most companies look to reinsurance as the means to manage their exposures. But, to the interests of The Self-Insurer readers, erM has emerged as a driving force of many captive structures. remember: alternative risk transfer (ArT) is the form of insurance that provides the most flexibility in managing risks of all kinds. For us, “enterprise risk” is any organizational challenge that can be actuarially measured and rated in a process that not only can remediate the damages of potential risks, but also brings the opportunities to either save or make money through a captive – making insurance a profit center rather than a cost center. Members of captive structures such as workers’ compensation self-insured groups, risk retention groups, excess employee benefit coverage, or general-purpose group captives covering first-party risk all can use another E-word in pursuing “entrepreneurial risk management.” There are probably as many definitions of “entrepreneurial” as there are of “enterprise risk management,” but my favorite is: entrepreneurial means the prudent risk of capital in the pursuit of profit. Isn’t that example what ART participants do on a daily basis? here are a few examples of erM – with the e meaning entrepreneurial – that come to mind: Insure special, even unique risks: Captive structures can accommodate risks that traditional insurance companies won’t cover, or would only cover at exorbitant rates. here are a few examples of covered claims triggers from a captive of my knowledge: crisis and Pr management; legislative and regulatory changes; loss of licensure; loss of major account; loss of referrals; reputational risk, and the list goes on. Enjoy profi ts downstream: generally, captives are structured to provide the possibility of profit, pending claims experience. Profits accrue in two ways: as excess capitalization through surplus premiums, and as investing returns on capital. Favorable tax treatment: Premiums paid into an approved captive insurance company are generally deductible from income by the captive’s insured company. This is a considerable advantage for captive owners who realize a return on their investment during the first year and all succeeding years of premium payments. Wealth accumulation and transfer: Many captives are ideal vehicles to either accumulate wealth with favorable tax treatment (capital gains rates on dividends, for example) or to transfer wealth on to the following generation through a trust arrangement. erM not only serves as a driving force of ArT but also allows us members of the industry to explore the furthest reaches of self-insurance. Beam me up, Scotty! n I welcome all feedback and opinions! Please feel free to comment to me personally via email or send in article form to our editor at ggrote@sipconline.net. Dick Goff is managing member of The Taft Companies LLC, a captive insurance management firm and Bermuda broker at dick@taftcos.com.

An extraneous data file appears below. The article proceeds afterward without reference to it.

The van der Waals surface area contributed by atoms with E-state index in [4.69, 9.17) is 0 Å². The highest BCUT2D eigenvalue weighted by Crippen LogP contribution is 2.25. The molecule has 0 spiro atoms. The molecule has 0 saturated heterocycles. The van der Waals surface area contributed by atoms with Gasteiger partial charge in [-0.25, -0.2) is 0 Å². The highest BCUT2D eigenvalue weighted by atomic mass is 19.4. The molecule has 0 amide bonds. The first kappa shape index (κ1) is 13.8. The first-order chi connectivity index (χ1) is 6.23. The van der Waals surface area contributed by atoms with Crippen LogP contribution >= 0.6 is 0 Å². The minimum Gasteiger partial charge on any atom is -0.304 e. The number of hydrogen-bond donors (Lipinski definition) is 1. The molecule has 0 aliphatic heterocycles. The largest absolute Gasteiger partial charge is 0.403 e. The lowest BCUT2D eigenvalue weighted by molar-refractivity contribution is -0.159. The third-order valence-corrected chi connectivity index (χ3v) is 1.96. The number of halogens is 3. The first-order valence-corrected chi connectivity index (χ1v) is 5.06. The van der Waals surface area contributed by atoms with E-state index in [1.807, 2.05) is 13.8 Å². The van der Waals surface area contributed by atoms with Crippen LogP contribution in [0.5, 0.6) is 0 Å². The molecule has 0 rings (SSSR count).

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ppACA, HipAA and Federal Health Benefit Mandates:


The Patent Protection and Affordable Care Act (PPACA), the Health Insurance Portability and Accountability Act of 1996 (HIPAA) and other federal health benefit mandates (e.g., the Mental Health Parity Act, the Newborns and Mothers Health Protection Act, and the Women’s Health and Cancer Rights Act) dramatically impact the administration of self-insured health plans. This monthly column provides practical answers to administration questions and current guidance on PPACA, HIPAA and other federal benefit mandates.


new hIPAA Omnibus rule: Issues for Employer Plan Sponsors and Group health Plans


IPAA’s long-awaited “Omnibus rule” (also referred to in this advisory as the “Rule”), published on January 25, 2013, modifies numerous aspects of the hIPAA regulations concerning privacy, security, enforcement, and breach notification.1 The rule is effective on March 26, 2013, and requires compliance for most provisions by September 23, 2013. hhS has advised covered entities and business associates to update their policies and procedures and retrain workforce members, as appropriate, as a result of the changes implemented by the Omnibus rule. While many of the changes are primarily applicable to health care providers, some action will also be required on the part of employer plan sponsors and their group health plans, as well as their business associates and subcontractors.

This advisory focuses on the Omnibus rule provisions that most directly impact employer plan sponsors and group health plans. For a more thorough discussion of other sections of the Omnibus rule, see the Alston & Bird health Care group’s advisory published on January 25, 2013.2 For a helpful general checklist on the new requirements, see the Alston & Bird health Care group’s checklist published on February 1, 2013.3 This advisory is intended to help identify actions that employer plan sponsors and group health plans may need to take as a result of the Omnibus rule. As


April 2013


The Self-Insurer

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discussed further in this advisory, the changes most significant for employer plan sponsors and group health plans include changes to the definition of business associate and breach; a more stringent enforcement scheme, including new rules regarding civil monetary penalties; modifications to the content of business associate agreements, notices of privacy practices and breach notifications; and implementation of the prohibition, under the genetic Information Nondiscrimination Act (gINA), on use or disclosure of PhI that is genetic information for underwriting purposes.